Compare Alternative Medicine vs. Western Medicine in Treating Ulcerative Colitis Research Paper

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Nutritional Therapies for Ulcerative Colitis

Ulcerative Colitis is a disease that causes an inflammation in the lower components of the digestive system -- specifically, in the colon and in the lining of the rectum. The inflammation of the colon requires it to frequently discharge, causing diarrhea. Ulcerative colitis is often accompanied by the forming of ulcers (sores in the rectum and in the colon's lining) that occur when inflammation has destroyed the cells that typically inhabit these areas, which then bleed and produce pus. Ulcerative colitis is immensely painful and initially manifests in people between the ages of 15 and 30 (National Digestive Diseases Clearinghouse, 2006).

Because ulcerative colitis is an inflammatory bowel disease (the common name for all conditions of inflammation in the small and large intestine), it is often difficult to diagnose and may be mistaken with other inflammatory bowel diseases such as Crohn's disease. The most conclusive method of diagnosis is a colonoscopy or a sigmoidoscopy, medical procedures in which doctors insert an endoscope (which is essentially a camera connected to a computer and monitor) inside the anus to view the rectum and colon. Biopsies may also be taken during these procedures to obtain samples of the tissue lining the colon. Barium enemas and CT scans can also confirm the presence of ulcerative colitis.

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Symptoms include bloody diarrhea, abdominal pain, the loss of nutrients and body fluids, rectal bleeding, skin lesions, and a host of other conditions that widely vary for each patient. Although there are several methods for treating this condition involving traditional Western as well as alternative medicinal practices of nutritional therapy, at present there is no cure. Ulcerative colitis has been linked to immune system deficiencies, but as of yet there is no unified consensus as to what causes it.

Research Paper on Compare Alternative Medicine vs. Western Medicine in Treating Ulcerative Colitis Assignment

The traditional western perspective of nutritional therapy is fairly general. Most western practitioners recommend a strict adherence to the balancing of meals, which is achieved by eating appropriate levels of food from the four food groups. Meal size is generally expected to be decreased, while a regular interval of hours between eating is encouraged to allow for as many as five small meals each day. Fried and greasy foods are to be avoided, since they are known to cause flatulence as well as diarrhea, both of which are common symptoms of ulcerative colitis. Western medicinal practitioners also discourage foods high in fiber such as corn, nuts and seeds, as they may induce cramping and are often not entirely digested by the time they reach the small intestine, making them susceptible to induce diarrhea (Life Extension, 2011). Other general nutritional therapy guidelines include the avoidance of diary for lactose intolerance patients, which is a proclivity most lactose intolerable patients already have.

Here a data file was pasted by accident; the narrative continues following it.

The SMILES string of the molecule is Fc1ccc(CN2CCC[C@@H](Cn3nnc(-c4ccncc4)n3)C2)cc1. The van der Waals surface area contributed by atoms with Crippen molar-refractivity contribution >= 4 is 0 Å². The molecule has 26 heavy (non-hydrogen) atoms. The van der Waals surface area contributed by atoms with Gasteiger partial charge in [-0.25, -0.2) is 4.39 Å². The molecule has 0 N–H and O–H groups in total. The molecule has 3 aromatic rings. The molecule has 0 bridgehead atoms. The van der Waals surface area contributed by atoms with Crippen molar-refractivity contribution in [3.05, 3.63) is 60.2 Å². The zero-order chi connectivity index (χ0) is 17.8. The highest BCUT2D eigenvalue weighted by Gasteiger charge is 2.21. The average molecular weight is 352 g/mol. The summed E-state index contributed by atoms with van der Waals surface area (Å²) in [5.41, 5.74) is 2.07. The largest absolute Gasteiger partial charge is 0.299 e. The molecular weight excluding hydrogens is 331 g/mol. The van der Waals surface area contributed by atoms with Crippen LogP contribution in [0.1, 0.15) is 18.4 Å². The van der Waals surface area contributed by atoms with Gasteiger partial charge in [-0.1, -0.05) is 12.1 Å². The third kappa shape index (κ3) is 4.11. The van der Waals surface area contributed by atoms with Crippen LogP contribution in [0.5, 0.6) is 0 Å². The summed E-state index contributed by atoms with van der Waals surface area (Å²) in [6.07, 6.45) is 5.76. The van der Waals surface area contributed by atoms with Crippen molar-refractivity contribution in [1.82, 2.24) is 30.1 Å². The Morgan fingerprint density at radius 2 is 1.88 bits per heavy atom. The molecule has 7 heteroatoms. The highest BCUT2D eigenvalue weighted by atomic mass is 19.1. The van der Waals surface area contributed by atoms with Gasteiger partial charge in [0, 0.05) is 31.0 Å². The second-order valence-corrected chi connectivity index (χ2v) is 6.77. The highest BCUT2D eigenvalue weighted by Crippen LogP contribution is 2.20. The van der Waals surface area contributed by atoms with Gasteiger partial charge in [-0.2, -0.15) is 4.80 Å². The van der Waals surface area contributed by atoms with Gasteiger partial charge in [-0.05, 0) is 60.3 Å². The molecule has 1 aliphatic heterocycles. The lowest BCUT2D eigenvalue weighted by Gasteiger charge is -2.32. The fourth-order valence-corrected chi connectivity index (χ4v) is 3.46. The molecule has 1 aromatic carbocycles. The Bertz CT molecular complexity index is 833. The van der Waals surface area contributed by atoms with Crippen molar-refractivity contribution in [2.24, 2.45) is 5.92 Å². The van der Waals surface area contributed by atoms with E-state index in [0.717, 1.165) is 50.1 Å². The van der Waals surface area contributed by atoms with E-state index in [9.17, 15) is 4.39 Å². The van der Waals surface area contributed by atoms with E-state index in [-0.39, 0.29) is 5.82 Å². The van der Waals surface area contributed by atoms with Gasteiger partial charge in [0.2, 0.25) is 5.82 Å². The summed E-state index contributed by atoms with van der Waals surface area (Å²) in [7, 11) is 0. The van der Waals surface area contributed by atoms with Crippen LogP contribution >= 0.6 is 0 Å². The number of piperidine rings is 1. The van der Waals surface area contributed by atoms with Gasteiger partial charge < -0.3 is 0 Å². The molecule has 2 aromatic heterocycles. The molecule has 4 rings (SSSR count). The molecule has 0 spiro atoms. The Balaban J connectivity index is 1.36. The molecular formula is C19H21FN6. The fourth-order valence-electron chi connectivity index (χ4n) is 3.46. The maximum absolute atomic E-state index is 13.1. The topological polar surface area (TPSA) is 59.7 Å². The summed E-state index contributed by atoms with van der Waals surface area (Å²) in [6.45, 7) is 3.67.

One of the primary reasons traditional western nutritional therapy is decidedly general is that its practitioners heavily emphasize the use of drug therapy and surgery as options for ulcerative colitis treatment. Diets are primarily monitored and mandated according to the preceding guidelines because they are considered to make the body more receptive to a host of narcotic treatments to cope with the effects of this disease. Common drug types (which are listed in order of potency) that are the preferred method of counteracting ulcerative colitis in western medicine include aminosalicylates, corticosteroids, and immunomodulators -- despite their well-known tendency to produce significant side effects. Proctocolectomy, the surgical removal of the colon and the rectum, is encouraged as well as nutritional support methods such as enteral nutrition, a procedure in which nutrient rich liquids are fed into the body overnight.

Nutritional therapy for alternative medicinal practices, however, generally treat the body holistically as a unified, interlocking form of various systems intrinsically dependant on each another. In addition to addressing the symptoms of ulcerative… [END OF PREVIEW] . . . READ MORE

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